None of this is really all that new. If I recall correctly, the last time this poll was taken, back in 2005, a "rising isolationism" was similarly conjured by the chattering classes, who took the opportunity to deride the "turning inward" of the American people – who were depicted as basking in their uninformed parochialism and refusing to take up their "duty" to police the world (and, yes, I wrote about it at the time). The dreaded "isolationist" wave, it seems, is always about to crash down on the heads of our busybody elites, whose penchant for interventionism has brought us such a painful harvest of bankruptcy and blowback. The elites are always looking over their shoulders and worrying that, one day, peasants with pitchforks will storm the castle, demanding their heads – and, if the Pew poll numbers are correct, it looks like that day may not be far off.

How do we account for the huge gap between the people and those who make policy in their name?

To begin with, we have an entire class of people whose jobs, social prestige, and livelihoods are directly tied to our foreign policy of global intervention. These people are naturally inclined to favor militarism and meddling in the affairs of other nations. This group, while small in numbers, wields an outsized influence when it comes to such matters, and it can successfully defy popular opinion for quite a long time.

It manages to hornswoggle the public with a number of scams, notably the cult of expertise, which Americans have traditionally been suckers for, and never more so than today, when confusion over the sheer complexity of some of the foreign policy issues being raised makes people particularly vulnerable to the argument from authority.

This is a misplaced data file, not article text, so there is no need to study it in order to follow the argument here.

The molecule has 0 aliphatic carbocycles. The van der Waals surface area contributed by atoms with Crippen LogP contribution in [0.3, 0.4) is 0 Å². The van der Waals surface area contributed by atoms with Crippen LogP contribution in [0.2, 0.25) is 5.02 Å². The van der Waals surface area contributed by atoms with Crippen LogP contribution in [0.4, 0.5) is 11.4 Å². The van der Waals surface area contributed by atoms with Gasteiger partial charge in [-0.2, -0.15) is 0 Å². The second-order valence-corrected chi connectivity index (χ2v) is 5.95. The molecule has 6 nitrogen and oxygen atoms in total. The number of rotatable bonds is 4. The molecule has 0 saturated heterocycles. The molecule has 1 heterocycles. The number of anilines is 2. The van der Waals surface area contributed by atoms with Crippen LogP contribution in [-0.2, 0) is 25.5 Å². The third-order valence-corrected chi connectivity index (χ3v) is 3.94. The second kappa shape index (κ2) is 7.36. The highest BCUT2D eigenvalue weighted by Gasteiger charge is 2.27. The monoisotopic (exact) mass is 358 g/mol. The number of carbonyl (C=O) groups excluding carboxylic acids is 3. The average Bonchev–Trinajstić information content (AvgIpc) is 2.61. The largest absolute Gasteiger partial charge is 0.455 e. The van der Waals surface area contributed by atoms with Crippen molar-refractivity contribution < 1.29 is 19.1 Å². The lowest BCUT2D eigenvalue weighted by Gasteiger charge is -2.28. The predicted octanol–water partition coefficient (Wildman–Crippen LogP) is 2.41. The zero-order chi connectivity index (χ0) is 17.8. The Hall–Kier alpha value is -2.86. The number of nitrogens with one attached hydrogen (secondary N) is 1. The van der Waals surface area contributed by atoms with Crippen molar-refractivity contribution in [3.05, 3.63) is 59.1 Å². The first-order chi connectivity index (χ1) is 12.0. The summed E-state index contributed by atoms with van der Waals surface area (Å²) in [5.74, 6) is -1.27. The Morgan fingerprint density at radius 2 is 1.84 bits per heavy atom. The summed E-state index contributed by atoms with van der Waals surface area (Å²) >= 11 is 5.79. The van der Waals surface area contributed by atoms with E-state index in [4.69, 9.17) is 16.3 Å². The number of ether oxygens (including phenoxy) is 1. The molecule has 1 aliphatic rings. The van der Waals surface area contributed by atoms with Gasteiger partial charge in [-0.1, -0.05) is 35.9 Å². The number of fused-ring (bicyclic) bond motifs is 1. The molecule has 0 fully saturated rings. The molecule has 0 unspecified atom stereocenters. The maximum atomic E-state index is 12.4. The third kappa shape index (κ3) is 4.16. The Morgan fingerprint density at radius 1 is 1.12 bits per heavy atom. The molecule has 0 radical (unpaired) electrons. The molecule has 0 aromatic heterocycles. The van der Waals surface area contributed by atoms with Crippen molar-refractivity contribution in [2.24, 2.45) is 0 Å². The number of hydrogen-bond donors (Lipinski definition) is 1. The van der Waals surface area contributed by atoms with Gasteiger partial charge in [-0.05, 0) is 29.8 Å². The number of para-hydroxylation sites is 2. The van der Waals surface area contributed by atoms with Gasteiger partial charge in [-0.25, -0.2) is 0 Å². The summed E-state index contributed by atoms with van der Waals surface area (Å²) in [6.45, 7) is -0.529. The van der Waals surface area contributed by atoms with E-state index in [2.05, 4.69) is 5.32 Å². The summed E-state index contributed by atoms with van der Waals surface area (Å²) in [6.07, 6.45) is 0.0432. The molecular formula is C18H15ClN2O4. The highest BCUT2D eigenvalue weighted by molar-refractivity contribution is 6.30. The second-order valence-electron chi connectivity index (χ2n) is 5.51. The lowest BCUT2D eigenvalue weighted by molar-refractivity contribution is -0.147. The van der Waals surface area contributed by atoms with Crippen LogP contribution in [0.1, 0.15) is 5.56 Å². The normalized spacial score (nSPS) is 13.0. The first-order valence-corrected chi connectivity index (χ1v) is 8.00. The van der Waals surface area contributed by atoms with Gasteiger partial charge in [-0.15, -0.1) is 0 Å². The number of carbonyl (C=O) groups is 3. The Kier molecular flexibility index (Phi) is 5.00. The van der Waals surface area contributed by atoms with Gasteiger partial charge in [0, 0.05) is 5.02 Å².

Will our intervention in Pakistan shore up the faltering government or quicken the destabilization already taking place? Does Iran have the technological capacity to make nuclear weapons? What about the alleged threat posed by a "resurgent" Russia? Ordinary human beings throw up their hands in despair when confronted with such heady topics, but if you’re a member of the Council on Foreign Relations you likely already have a well-honed position on these and other equally weighty matters – one that is probably counterintuitive to the ordinary American. Oh, but that supposedly just proves how uninformed we plebeians are, and how wise our interventionist betters.

The cult of expertise is being used to maximum effect by the Obamaites as they prepare to bog us down in the Afghan quagmire for the next five to 10 years: that’s why it supposedly took 92 days for the One to reach a decision on the Afghan escalation issue, as he conducted an extended foreign policy seminar-and-debating-society at the highest reaches of his administration. The whole charade – as if withdrawal was ever an option! – fits in with the self-described "pragmatism" of the Obama administration, which abjures general principles and affects a brisk "just the facts" get-the-job-done air – a method and style that neatly evades the question of whether the job should be done at all.